J&J News & Events

Manufacturing fun since 1975.


To Bridge or Not to Bridge

by Kevin Derrickson

~By Paul L. Zellar


There are a lot of go-kart tracks that have been built with bridges in recent years and lots of interest in making them bigger and better.  The wooden elevated tracks are almost all bridge as they spiral up and down ramps and run in multiple levels.  They are a very visual attraction for a facility, but that is about the only good thing I can say about them.


The first track that I designed in the early 90’s had four bridges and was a monster to operate.  We wanted a track that showcased go-karts driving on elevated portions of the track similar to the elevated portions of our miniature golf courses.  After that every track we built had a double bridge as the main feature to be seen from the road frontage.  Then one day a regional manager approached me and asked if we would consider eliminating bridges from the new tracks we were about to build.  After listening to his reasons we built two more tracks without a bridge and found that he was right.  We found that the bridges looked good but were an expensive detriment to the efficient operation of the track.


A Visual Barrier

We found that the bridge and associated ramps, retaining walls, and earthworks created a visual barrier that required an extra track attendant to man the hidden section of track.  Good practice for track operations calls for attendants to be stationed so they can respond to any incident where go-karts get hung up on the barrier and get them back in operation quickly.  The attendant operating the remote shut off system in the pit could not see the entire track and had to rely on signals from the attendant at the blind spot when an incident occurred that required the track to be shut down for safety.  An alternative was to equip the blind spot attendant with a hand held transmitter of the remote shut off system for a quicker response.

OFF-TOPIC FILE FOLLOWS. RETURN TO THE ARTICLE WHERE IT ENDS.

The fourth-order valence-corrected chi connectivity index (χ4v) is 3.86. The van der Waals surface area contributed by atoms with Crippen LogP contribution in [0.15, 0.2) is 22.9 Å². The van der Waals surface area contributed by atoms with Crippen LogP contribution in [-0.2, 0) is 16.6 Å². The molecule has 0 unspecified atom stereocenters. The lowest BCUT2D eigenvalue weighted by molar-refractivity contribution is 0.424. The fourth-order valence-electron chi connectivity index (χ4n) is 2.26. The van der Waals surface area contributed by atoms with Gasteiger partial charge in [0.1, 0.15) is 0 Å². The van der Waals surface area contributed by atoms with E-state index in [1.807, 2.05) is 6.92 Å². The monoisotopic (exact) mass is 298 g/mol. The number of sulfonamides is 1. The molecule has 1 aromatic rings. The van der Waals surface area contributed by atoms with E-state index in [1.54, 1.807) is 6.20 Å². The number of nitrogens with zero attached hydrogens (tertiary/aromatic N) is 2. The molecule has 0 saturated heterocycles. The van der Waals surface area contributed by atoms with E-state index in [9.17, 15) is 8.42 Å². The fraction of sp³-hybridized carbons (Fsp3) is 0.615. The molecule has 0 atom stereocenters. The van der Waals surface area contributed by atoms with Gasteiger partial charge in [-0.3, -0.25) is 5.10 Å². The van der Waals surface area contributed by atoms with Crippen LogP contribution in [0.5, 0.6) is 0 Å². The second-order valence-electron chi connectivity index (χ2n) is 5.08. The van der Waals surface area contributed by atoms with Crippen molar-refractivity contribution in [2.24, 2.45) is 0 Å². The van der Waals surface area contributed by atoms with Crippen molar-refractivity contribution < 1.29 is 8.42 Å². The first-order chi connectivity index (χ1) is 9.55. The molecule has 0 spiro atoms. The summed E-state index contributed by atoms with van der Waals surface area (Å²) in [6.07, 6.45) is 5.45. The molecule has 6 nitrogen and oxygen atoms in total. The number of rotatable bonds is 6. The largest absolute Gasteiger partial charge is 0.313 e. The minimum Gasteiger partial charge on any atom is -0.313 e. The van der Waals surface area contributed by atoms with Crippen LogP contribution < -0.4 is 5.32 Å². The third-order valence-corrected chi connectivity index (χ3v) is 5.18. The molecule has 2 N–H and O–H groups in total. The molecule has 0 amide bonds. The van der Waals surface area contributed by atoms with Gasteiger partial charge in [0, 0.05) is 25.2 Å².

The other detriment of the visual barrier was that spectators could not see the entire track and would watch their friends or children who were driving disappear from view at every lap.  We found that spectators wanted to see the entire track and not miss any of the action.


Up And Down Slopes

A bridge requires slopes to allow go-karts to climb up to the elevation of the deck and then down from the deck to the level of the rest of the track.  These slopes require that the go-karts are geared down so they can climb them in the event that they are stopped on the slope up, which is a common occurrence on a busy track.  When the remote shut off system is activated all go-karts are stopped at once wherever they happen to be.  Unfortunately, if they are on an up slope they may roll backward, as the shut off system does not brake the go-kart, it only takes power away from the engine.  On a down slope they may roll forward and hit another go-kart for the same reason.


Not As Fun To Drive

Go-karts are equipped with devices to limit their maximum speed for safety reasons.  If there is a long straight section of track drivers will keep their foot on the gas pedal but their go-karts will not go any faster, as the maximum speed has already been reached. Track designers limit the length of straight sections of track to keep the interest of drivers for this reason.  Tracks with double bridges have a long straight deck that is often boring to drive.